Powered by exceptional displays of physical filmmaking, “Deep Blue Sea” is pulled back to shore by the usual suspects —weak plotting and weaker dialogue. The main draw is a trio of 40-foot killer sharks on the loose. They wreak enough havoc to keep summer auds who are starved for action adventure coming back for more. In several ways surpassing even the gold-standard action of his 1993 “Cliffhanger,” helmer Renny Harlin’s new pic will reel in serious and sustained B.O. at home and, especially, abroad, guaranteeing the best numbers Warners (with partners Village Roadshow and Groucho III Film Partnership) has enjoyed since “The Matrix.”
If timing is everything, then this wet, wet thriller has it, amply filling this summer’s curious gap in all-out popcorn action with the kind of first-rate thrills at which Harlin is most adept. It’s when the script by Duncan Kennedy, Donna Powers and Wayne Powers does the standard expository drill or pauses for breath that “Deep Blue Sea” springs leaks.
Most troublesome of all, however, is the film’s love of technology in its rich display of digital and special effects, even while serving up a “Frankenstein”-like message that science and technology are bad, bad, bad. It’s a contradiction that has bedeviled Hollywood for years, but seldom so glaringly.
Except for weak opener, which awkwardly doffs a cap to “Jaws,” new sharker avoids any comparison to the Spielberg action classic. The “Jaws” prologue is blessedly swift, with the twist that the shark doesn’t get its bikini-clad prey. Still, it means that one of the three test sharks being used by marine biologist Dr. Susan McAlester (Saffron Burrows), in her dubious experiment to wipe out Alzheimer’s disease, has somehow compromised her facility’s security. Her corporate funder, repped by tycoon Russell Franklin (Samuel L. Jackson), decides to cut her off, but McAlester angles for a little extra time to show medical results.
Franklin, wanting to see where his money is going, flies back to Susan’s lair — a giant former U.S. Navy sub base off the Baja coast, now called Aquatica and converted into an enclosed underwater tank for the shark studies.
McAlester’s aim is to harvest protein from the brains of the test sharks, being fed a steady, rich diet of other sharks. Somehow, the protein — when deposited onto Alzheimer’s-infected cells — quells the disease.
Script mechanically allows us to learn through Franklin’s eyes as he’s briefed on the facility and introduced to McAlester’s people. There’s her steady , cool shark wrangler, Carter (Thomas Jane); her loyal assistant, Janice (Jacqueline McKenzie); her taciturn research partner, Jim Whitlock (Stellan Skarsgard); and Tom, the guy who seems to know every nook and cranny of the mazelike facility (Michael Rapaport). Up top is Brenda (Aida Turturro), who divides her time between monitoring the weather and grooving to discs, and down below is the cook, Preacher (LL Cool J), whose best buddy is his talking parrot.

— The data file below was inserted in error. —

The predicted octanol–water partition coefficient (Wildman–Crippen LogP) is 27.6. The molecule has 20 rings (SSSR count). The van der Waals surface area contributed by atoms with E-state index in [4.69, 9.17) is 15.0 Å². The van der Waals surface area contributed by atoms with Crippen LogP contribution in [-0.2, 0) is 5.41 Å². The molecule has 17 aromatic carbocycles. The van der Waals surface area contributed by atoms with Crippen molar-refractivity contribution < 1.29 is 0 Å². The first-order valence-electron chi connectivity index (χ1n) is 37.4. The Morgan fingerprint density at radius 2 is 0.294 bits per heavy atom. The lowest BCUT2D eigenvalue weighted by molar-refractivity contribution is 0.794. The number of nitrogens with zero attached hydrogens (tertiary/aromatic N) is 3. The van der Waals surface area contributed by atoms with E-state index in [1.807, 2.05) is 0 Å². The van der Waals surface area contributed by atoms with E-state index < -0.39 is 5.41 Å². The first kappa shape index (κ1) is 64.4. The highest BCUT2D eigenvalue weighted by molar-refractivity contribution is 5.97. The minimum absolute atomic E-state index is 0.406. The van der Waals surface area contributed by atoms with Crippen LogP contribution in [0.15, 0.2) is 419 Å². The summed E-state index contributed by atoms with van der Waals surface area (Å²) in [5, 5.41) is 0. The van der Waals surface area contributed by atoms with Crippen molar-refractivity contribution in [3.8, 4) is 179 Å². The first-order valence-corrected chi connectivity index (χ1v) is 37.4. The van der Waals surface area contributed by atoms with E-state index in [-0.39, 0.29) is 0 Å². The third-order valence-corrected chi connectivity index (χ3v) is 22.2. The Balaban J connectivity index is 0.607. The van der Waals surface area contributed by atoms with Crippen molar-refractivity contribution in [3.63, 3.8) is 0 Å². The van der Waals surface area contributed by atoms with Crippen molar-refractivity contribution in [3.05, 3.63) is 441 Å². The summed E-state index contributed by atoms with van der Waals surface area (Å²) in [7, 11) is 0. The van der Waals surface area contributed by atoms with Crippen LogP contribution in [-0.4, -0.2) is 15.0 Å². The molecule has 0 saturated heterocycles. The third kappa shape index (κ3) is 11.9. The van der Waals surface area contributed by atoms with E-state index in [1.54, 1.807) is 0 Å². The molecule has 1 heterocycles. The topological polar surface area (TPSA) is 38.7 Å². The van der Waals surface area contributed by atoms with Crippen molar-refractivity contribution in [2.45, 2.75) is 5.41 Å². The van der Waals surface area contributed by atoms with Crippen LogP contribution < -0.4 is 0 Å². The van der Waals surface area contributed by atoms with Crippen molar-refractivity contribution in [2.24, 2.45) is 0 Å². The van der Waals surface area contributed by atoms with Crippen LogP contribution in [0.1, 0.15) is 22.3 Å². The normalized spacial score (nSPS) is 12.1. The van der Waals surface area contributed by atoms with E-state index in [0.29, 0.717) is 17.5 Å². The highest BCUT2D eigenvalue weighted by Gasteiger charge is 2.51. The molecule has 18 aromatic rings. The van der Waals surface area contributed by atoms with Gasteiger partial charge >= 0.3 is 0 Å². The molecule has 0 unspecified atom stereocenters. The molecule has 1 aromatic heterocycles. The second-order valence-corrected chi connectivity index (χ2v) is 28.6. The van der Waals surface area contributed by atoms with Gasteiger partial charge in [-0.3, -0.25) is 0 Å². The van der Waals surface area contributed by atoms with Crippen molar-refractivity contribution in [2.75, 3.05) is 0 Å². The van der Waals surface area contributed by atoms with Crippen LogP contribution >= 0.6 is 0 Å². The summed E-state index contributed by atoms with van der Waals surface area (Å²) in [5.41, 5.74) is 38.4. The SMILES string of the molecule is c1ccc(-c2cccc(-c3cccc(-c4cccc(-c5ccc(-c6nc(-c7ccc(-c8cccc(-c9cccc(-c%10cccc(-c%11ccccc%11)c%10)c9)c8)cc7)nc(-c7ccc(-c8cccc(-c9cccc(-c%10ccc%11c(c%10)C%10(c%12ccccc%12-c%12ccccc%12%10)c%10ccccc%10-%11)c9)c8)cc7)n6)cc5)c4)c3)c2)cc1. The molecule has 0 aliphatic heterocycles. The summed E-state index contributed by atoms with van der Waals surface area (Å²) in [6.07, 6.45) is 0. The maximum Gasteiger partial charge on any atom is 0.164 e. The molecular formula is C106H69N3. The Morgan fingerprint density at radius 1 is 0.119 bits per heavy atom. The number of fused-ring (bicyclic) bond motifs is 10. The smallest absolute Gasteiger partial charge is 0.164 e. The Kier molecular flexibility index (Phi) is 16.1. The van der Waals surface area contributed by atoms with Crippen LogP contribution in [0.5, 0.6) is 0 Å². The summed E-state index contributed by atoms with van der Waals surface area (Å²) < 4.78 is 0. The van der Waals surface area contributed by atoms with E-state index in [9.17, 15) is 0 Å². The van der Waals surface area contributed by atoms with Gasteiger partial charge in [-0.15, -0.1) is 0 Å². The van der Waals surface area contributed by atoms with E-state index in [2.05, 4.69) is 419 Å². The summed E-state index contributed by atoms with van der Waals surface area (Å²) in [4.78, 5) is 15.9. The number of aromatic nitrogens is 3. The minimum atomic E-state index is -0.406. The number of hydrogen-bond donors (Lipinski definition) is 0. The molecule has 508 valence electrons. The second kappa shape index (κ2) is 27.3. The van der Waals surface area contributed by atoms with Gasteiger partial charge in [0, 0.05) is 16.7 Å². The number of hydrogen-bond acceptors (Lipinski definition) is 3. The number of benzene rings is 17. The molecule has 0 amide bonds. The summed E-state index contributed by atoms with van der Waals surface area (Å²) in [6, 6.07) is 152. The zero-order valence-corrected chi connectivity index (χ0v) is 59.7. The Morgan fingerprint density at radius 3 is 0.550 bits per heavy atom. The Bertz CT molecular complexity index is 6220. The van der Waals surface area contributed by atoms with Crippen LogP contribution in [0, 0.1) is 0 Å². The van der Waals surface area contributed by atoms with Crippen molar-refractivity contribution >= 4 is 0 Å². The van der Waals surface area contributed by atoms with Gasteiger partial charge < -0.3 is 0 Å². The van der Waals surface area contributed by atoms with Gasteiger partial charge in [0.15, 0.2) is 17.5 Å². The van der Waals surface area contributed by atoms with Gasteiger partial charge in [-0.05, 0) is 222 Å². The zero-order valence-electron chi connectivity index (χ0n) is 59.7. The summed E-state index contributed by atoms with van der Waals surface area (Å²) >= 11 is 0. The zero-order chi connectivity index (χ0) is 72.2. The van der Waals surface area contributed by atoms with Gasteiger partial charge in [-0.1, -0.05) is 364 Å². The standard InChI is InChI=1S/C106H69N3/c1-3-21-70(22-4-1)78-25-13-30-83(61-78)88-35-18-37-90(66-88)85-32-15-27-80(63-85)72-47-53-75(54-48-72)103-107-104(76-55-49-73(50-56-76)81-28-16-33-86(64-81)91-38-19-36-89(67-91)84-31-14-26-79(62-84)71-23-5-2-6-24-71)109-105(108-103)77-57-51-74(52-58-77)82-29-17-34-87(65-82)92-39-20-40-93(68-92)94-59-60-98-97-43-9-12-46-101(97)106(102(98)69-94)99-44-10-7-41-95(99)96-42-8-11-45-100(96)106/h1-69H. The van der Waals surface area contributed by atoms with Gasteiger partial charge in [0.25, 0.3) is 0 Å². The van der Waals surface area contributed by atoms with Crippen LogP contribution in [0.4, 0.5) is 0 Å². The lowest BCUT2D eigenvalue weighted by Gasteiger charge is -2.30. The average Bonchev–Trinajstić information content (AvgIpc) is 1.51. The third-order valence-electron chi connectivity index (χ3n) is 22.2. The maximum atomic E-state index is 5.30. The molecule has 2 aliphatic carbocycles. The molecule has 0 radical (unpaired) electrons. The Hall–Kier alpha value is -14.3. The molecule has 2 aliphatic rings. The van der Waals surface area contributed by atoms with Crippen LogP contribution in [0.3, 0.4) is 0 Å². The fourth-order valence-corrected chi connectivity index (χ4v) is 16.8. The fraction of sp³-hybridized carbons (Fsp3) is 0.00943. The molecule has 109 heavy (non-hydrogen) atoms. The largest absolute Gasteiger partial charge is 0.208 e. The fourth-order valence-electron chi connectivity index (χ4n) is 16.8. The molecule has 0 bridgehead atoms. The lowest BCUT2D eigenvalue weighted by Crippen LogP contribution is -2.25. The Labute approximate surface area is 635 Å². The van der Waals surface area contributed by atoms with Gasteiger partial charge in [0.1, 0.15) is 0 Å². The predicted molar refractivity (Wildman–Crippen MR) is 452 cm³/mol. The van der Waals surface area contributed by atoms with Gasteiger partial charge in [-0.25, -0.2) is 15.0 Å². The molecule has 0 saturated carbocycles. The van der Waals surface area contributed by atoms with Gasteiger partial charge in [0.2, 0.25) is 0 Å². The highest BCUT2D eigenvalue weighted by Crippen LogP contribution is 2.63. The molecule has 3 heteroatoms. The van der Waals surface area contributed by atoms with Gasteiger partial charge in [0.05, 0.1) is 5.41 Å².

Carter barely wrangles one of the sharks, and, in a tense sequence, McAlester extracts brain protein and succeeds in her test, pleasing Franklin. Moments later, all hell breaks loose as the seemingly subdued shark chomps off one of Whitlock’s arms. A series of disastrous events quickly follows, ultimately unleashing a flood and pic’s central action sequence. Though digitized sharks are unevenly realized, to sometimes ferocious and sometimes cartoonish effect, the physical f/x here, dominated by the flooding of Aquatica’s endless corridors , hatches and tanks, create an astonishing display of characters threatened by the elements.Harlin’s prowess for action is paired with his tin ear for dialogue during the pauses, and it’s easy to suspect that Preacher’s blend of Bible talk, smack and wit is mainly the product of LL Cool J’s dialogue insertions. Jane emerges best of all — with the fewest lines — and surfaces as a genuine new action star, evincing an ideal blend of brawn and charisma.
Script’s plot gimmicks continue all the way to the climax. The thrills are such a rush, however, and the balance of digitized and analog effects is generally so satisfying that pic’s sheer dumbness finally becomes part of the fun.
Trevor Rabin’s undistinguished score is the composer’s standard issue of churning, chugging sounds, while d.p. Stephen Windon pulls off easily the best action lensing so far this year. Except for some questionably artificial shark imaging in the digital department, tech credits are outstanding and, at times, extraordinary.